“At the end of the day, we want real wines, a real story, a real place and a connection to our members,” said William Whelan, who manages the Winestyr portfolio.
Winestyr, which began in 2012, looks like an online store. It operates a facility in Santa Rosa, Calif., where wines are stored, packed and shipped to 39 states, but the actual business of buying is between consumers and producers, who in effect sell direct to consumers through the Winestyr platform.
The club serves about 3,000 members, said Robert Wilson, the chief executive, and is hoping to grow to 20,000 in two years.
Another dividing line marks how wine clubs decide which wines to send to consumers. Clubs like Winc and Bright Cellars offer a quiz, which they say they use to create personalized matches. Bright asks a series of questions like, “What is the one type of chocolate you could eat for the rest of your life?”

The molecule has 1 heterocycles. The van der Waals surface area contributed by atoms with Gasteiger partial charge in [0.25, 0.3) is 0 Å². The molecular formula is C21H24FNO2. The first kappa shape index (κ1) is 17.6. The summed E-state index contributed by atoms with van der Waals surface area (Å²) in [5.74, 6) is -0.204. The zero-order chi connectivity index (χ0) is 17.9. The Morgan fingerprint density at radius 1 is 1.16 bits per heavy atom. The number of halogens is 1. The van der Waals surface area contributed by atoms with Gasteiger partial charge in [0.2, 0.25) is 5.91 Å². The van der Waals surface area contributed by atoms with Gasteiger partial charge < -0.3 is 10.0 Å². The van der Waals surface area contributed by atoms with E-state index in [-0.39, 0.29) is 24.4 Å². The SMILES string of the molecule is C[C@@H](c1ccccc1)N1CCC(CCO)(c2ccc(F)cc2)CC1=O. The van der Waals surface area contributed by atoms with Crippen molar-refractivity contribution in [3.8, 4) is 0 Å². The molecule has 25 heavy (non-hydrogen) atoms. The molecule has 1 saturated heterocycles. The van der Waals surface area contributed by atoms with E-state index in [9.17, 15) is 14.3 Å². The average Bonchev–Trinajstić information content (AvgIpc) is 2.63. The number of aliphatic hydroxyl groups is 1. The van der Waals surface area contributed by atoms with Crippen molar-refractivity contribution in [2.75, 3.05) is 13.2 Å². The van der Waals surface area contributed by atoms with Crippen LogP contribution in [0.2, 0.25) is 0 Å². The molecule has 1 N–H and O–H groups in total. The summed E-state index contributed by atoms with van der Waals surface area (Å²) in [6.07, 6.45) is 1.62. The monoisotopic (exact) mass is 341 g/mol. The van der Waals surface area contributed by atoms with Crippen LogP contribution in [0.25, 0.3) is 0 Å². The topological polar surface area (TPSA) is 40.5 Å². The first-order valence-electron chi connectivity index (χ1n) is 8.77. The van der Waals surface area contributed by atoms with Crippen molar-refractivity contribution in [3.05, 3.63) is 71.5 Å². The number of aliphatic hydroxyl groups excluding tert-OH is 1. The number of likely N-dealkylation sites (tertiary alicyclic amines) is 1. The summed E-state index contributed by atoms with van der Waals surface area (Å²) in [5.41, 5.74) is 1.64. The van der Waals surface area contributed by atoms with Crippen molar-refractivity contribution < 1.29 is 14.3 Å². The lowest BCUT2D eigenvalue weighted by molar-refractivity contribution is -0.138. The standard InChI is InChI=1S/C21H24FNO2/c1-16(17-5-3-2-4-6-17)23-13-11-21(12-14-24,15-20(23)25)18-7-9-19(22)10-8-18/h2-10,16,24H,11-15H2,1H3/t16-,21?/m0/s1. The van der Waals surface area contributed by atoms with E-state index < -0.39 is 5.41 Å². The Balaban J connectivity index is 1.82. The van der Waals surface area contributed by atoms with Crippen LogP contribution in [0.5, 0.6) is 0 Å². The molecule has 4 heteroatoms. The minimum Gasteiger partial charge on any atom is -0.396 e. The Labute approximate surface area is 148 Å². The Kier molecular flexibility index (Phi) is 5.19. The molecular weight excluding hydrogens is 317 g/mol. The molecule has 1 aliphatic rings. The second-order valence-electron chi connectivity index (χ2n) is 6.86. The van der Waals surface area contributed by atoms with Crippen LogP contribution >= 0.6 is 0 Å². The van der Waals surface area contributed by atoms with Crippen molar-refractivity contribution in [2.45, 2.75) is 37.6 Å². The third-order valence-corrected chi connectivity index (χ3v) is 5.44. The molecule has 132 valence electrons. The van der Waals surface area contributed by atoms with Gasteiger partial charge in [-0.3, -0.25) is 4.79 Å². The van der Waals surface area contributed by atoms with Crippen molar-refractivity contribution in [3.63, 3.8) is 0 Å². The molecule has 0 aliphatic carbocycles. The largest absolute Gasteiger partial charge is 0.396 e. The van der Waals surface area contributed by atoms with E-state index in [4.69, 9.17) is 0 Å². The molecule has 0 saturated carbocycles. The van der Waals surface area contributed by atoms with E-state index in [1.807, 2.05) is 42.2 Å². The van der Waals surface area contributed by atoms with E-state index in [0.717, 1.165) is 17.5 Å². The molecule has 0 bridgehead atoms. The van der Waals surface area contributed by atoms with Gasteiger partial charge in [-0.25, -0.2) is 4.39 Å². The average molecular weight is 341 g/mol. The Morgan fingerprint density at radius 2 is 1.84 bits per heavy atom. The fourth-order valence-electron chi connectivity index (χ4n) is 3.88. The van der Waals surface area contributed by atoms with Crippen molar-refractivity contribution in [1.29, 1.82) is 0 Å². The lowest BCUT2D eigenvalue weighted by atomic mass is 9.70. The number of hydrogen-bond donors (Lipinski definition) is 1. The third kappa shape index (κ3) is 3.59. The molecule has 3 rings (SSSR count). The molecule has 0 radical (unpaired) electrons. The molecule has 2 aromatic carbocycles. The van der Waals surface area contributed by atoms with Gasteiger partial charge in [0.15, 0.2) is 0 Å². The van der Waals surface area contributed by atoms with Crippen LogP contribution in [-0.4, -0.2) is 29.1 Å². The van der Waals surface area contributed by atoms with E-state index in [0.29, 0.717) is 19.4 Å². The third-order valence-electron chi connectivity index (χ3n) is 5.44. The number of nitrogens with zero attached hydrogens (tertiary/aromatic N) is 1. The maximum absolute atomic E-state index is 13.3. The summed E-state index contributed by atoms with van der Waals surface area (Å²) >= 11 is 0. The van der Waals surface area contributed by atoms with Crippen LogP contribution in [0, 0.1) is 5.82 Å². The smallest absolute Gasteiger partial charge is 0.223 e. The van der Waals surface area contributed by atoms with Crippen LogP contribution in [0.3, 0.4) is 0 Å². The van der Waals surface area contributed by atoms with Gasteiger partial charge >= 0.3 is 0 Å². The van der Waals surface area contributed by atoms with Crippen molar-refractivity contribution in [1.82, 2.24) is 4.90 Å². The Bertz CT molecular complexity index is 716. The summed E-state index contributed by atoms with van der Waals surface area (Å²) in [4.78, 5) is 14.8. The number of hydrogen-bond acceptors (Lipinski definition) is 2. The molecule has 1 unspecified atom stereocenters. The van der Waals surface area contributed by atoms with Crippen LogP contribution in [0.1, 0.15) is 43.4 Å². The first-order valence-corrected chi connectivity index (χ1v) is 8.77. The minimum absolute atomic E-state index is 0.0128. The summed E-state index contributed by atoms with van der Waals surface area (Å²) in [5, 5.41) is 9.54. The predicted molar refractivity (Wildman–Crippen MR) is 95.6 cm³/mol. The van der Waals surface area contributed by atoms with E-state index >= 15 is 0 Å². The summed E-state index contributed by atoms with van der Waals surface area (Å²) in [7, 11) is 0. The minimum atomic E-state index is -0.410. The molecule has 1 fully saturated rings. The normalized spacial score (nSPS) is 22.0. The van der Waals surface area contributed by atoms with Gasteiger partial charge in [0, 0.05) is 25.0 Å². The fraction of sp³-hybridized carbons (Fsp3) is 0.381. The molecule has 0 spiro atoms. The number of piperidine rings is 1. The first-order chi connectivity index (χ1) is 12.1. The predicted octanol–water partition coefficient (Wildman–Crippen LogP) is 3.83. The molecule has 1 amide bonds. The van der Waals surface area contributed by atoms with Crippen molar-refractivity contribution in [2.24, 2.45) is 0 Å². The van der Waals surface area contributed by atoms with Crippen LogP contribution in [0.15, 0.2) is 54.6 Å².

Anytime a company has tried to discern my taste by algorithm it’s failed miserably. I don’t have high hopes for selection processes like these, although both Winc and Bright Cellars promise to replace any wines you don’t like with free bottles.
“I hate algorithms,” said Mr. Gaughan of Blackpoolmatt’s Wine Club, which started last August. Mr. Gaughan, who lives in Petaluma, Calif., had planned to open a wine shop, but given the pandemic he decided to go online as a club instead.
He is a wine educator and selects all the wines himself. He, too, offers a questionnaire to new members, not to frame their selections, he said, but to get to know them as he wants to have a personal sense of his clients.